It’s one of three portraits of Carole that caught my eye today; here are the two others. First, this pic from 1938:

Then, this sepia-toned image:

All are 8″ x 10″ reprints available for $14.95 each. For the one with arms folded, go to The 1938 portrait is at And for the sepia shot, visit

In all, the seller has 92 Lombard photos available as of this writing, most of them photos selling for $14.95. Check his wares at

Posted September 27, 2015 by vp19 in Uncategorized

‘Standing’ for a Hollywood Pattern   Leave a comment

Posted by vp19 on 2015.09.26 at 21:49

Current mood: artisticartistic

In the past, we’ve frequently discussed Hollywood Pattern, a division of Conde Nast which published dress patterns identified with Carole Lombard and other film stars in the 1930s. Now, another fascinating artifact of the company has come up for auction at eBay.

It’s a standee, measuring 14″ x 22″, showing Lombard and Paramount stablemate Claudette Colbert “next to drawings of patterns you can buy that are inspired by their fashion sense,” as the seller puts it. I’m guessing it was sent to stores and placed in their fabric section. It’s said to be “in good condition with one of the gloves on the drawing missing a piece of the paper and there is some surface dirt. Upper corners are bent but intact.”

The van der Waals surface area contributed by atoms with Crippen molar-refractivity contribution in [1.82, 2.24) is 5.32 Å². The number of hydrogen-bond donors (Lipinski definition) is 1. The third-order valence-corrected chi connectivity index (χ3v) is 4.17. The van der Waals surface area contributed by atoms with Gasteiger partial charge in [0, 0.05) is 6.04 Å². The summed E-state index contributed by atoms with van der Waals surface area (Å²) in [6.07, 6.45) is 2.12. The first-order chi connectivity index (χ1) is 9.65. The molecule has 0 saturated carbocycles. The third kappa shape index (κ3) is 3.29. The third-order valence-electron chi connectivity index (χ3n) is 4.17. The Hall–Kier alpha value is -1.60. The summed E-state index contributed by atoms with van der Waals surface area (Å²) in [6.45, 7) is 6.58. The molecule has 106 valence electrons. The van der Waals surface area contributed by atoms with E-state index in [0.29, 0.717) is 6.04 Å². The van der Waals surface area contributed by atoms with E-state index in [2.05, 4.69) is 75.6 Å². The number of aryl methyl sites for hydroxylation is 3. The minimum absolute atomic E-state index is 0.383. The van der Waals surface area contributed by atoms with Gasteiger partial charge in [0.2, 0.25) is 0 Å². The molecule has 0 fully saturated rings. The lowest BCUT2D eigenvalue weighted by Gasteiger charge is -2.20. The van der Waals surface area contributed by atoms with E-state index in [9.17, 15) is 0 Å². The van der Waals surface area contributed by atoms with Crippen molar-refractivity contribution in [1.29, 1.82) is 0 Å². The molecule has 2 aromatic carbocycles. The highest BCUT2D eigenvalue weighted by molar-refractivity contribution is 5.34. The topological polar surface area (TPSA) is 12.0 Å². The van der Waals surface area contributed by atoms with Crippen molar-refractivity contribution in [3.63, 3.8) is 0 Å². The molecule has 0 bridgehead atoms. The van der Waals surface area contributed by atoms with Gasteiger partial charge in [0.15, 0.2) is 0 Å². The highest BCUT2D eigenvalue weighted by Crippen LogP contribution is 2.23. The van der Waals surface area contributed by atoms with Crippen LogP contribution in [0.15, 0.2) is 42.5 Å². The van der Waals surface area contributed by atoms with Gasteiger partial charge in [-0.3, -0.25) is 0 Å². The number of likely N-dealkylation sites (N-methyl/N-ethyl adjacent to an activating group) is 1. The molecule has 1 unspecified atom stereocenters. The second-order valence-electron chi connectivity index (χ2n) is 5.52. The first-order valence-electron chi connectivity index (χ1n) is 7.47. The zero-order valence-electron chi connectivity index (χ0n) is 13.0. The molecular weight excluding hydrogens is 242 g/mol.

Bidding opens at $19.99, with the auction scheduled to end at 11:18 a.m. (Eastern) Friday. If you’re interested in this relative rarity in Lombardiana, find out more by visiting

It also turns out that two versions of one Hollywood Pattern (#1307) are being auctioned, although the size 20 has an opening bid of $32, and the size 14 starts at $38. Both auctions end at 2:20 p.m. (Eastern) Oct. 5.

For the size 20, go to For the size 14, visit

Posted September 26, 2015 by vp19 in Uncategorized